The Alabama Commission on Higher Education today approved an instructional role change for Troy University that will allow the University to offer additional doctoral degrees, a move that paves the way for TROY’s continued maturation as a research institution.
TROY applied in June for a change in instructional role, and following a recommendation of approval by ACHE staff, commissioners voted unanimously to grant the change.
Under TROY’s prior instructional role, the University was limited to three doctoral-level programs. TROY offers a Doctor of Nursing Practice, Ph.D. in Sport Management, and Ph.D. in Global Leadership. The ACHE vote means TROY has no limit on the number of doctoral degree programs it can offer, and plans are underway to propose the addition of a Ph.D. in Criminology and a Doctor of Business Administration to the University’s academic inventory.
Dr. Jack Hawkins, Jr., Chancellor, said the move marked a historic milestone for TROY.
“This role change will benefit not only Troy University, but the entire state,” Dr. Hawkins said. “Over the last decade, TROY has prepared for this new role by increasing resources for doctoral programs while practicing good stewardship. We have considered carefully each doctoral program as it was developed and monitored the progress of students as they matriculate through each program. This practice will continue with each new program. We have shown that we can recruit, retain, and graduate students at the doctoral level.”
TROY launched its first doctoral program, the DNP, in 2010, followed by the Ph.D. in Sport Management in 2017, and Ph.D. in Global Leadership in 2020. To date, the University has graduated 231 doctoral-level students and has admitted a total of 506, which includes graduates and current students.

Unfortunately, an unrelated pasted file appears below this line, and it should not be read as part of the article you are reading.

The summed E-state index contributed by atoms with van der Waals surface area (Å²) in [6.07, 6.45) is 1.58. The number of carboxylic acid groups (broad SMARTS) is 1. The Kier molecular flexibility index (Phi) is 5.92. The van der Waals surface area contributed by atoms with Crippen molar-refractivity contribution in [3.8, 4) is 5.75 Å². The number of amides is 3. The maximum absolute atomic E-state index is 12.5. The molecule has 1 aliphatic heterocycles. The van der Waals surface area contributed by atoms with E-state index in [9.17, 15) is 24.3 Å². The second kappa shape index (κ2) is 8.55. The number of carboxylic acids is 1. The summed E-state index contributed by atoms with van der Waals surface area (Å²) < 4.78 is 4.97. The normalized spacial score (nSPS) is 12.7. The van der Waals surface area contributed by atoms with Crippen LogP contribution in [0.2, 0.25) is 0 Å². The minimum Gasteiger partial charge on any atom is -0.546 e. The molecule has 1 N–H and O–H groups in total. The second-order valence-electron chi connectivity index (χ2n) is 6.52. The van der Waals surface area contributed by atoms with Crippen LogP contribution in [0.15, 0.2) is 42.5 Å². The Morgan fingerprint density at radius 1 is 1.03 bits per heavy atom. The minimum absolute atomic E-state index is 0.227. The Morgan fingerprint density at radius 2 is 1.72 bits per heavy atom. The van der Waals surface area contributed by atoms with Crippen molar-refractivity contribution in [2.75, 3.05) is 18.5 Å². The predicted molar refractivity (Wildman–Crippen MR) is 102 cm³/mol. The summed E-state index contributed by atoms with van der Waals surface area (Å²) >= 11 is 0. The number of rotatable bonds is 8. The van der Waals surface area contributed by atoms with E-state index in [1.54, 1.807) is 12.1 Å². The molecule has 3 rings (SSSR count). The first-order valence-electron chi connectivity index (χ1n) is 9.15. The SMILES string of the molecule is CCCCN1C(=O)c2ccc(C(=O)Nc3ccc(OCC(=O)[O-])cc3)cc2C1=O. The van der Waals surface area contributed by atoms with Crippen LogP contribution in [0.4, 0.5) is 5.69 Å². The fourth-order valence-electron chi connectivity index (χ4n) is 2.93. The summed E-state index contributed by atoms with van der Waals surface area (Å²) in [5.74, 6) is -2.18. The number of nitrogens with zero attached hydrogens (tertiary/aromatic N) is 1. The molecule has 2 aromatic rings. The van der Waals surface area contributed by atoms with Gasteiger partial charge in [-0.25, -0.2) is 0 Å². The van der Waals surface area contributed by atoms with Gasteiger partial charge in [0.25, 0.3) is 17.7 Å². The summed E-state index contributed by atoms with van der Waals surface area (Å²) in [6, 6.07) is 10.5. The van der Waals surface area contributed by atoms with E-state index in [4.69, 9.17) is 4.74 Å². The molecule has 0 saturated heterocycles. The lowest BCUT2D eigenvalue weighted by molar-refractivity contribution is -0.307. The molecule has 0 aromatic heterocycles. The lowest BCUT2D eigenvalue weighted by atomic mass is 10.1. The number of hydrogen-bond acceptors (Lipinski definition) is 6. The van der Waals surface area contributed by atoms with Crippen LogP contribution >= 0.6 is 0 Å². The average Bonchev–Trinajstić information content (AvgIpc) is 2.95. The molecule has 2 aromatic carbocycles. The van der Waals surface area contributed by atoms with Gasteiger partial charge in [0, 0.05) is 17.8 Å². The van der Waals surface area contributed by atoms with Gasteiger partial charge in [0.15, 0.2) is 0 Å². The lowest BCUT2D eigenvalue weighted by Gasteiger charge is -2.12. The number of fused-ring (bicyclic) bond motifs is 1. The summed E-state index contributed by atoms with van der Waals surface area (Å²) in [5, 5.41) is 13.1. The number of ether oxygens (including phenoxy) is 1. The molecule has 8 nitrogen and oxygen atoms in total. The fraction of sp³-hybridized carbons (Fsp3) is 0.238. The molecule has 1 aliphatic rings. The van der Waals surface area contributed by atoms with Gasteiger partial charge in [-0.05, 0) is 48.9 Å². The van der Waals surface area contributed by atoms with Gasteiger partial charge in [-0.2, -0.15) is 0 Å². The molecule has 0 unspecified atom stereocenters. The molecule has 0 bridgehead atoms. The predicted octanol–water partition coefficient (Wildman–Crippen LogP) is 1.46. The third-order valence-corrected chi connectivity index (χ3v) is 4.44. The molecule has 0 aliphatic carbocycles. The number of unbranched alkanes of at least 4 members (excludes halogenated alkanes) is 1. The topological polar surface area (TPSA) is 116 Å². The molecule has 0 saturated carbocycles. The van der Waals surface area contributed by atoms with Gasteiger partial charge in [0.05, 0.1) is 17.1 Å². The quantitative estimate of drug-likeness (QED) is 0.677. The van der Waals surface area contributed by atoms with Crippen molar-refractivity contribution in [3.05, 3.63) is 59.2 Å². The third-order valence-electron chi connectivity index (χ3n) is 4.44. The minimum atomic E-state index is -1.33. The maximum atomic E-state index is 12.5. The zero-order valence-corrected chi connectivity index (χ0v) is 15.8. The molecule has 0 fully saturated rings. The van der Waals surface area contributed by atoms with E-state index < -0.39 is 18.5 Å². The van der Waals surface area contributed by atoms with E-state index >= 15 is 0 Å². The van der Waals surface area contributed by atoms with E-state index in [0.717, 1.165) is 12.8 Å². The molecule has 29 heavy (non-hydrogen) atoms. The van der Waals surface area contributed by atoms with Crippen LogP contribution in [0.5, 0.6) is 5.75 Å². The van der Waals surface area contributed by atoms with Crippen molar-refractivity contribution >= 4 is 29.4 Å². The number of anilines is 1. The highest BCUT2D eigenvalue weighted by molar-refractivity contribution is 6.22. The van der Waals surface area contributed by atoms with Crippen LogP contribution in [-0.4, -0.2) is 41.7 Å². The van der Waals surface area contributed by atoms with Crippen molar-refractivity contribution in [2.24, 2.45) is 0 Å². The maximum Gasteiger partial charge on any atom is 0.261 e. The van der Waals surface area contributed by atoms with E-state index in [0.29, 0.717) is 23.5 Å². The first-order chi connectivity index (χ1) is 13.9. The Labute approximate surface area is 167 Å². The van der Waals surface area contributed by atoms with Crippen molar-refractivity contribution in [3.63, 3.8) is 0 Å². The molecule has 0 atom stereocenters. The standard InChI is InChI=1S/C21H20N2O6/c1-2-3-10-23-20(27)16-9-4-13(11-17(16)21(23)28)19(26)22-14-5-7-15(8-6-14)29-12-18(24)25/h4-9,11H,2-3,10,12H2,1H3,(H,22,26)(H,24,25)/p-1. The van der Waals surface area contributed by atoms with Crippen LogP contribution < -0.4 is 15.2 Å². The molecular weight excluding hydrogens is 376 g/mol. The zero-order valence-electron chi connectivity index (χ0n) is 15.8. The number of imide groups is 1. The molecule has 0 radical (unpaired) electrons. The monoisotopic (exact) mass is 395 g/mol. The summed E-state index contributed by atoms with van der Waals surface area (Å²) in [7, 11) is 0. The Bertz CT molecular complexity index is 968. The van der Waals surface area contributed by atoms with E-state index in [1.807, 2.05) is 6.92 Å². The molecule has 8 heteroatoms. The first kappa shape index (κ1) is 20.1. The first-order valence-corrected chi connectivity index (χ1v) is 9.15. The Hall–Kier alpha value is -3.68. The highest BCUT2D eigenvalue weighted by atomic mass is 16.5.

“Ultimately, this change in instructional role will benefit the state of Alabama and the Wiregrass in particular in terms of opportunities for potential students as well as employers in the area,” Dr. Hawkins said.
In addition to allowing TROY to offer more doctoral programs, the role change is an important step in a larger institutional goal—the move to Carnegie R2 status and formal recognition as a research institution.
“Troy University has served the Wiregrass and the world with quality teaching and public service since our doors opened in 1887,” said Dr. Kerry Palmer, Senior Vice Chancellor for Academic Affairs. “The logical next step in our evolution is expanded research activity. Approval of this role change, coupled with the vision of our Chancellor, will pave the way for our faculty to break new ground in a variety of disciplines. Great days are ahead for TROY!”